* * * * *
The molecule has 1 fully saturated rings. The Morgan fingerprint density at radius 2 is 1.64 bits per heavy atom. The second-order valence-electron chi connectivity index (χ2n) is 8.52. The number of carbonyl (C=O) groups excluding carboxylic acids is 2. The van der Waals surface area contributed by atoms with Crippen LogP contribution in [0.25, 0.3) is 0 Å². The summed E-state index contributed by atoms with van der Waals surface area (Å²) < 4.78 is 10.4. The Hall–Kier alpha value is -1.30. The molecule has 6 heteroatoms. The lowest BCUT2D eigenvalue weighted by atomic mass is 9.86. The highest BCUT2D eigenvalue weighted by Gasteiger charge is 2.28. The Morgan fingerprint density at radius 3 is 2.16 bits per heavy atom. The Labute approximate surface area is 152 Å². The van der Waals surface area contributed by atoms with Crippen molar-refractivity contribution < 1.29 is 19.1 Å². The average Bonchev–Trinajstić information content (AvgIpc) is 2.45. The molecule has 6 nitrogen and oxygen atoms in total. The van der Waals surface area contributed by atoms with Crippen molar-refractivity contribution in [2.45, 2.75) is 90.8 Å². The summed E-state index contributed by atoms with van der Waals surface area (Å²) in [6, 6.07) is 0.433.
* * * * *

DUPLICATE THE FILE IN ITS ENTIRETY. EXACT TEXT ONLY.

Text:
The molecule has 1 fully saturated rings. The Morgan fingerprint density at radius 2 is 1.64 bits per heavy atom. The second-order valence-electron chi connectivity index (χ2n) is 8.52. The number of carbonyl (C=O) groups excluding carboxylic acids is 2. The van der Waals surface area contributed by atoms with Crippen LogP contribution in [0.25, 0.3) is 0 Å². The summed E-state index contributed by atoms with van der Waals surface area (Å²) < 4.78 is 10.4. The Hall–Kier alpha value is -1.30. The molecule has 6 heteroatoms. The lowest BCUT2D eigenvalue weighted by atomic mass is 9.86. The highest BCUT2D eigenvalue weighted by Gasteiger charge is 2.28. The Morgan fingerprint density at radius 3 is 2.16 bits per heavy atom. The Labute approximate surface area is 152 Å². The van der Waals surface area contributed by atoms with Crippen molar-refractivity contribution < 1.29 is 19.1 Å². The average Bonchev–Trinajstić information content (AvgIpc) is 2.45. The molecule has 6 nitrogen and oxygen atoms in total. The van der Waals surface area contributed by atoms with Crippen molar-refractivity contribution in [2.45, 2.75) is 90.8 Å². The summed E-state index contributed by atoms with van der Waals surface area (Å²) in [6, 6.07) is 0.433.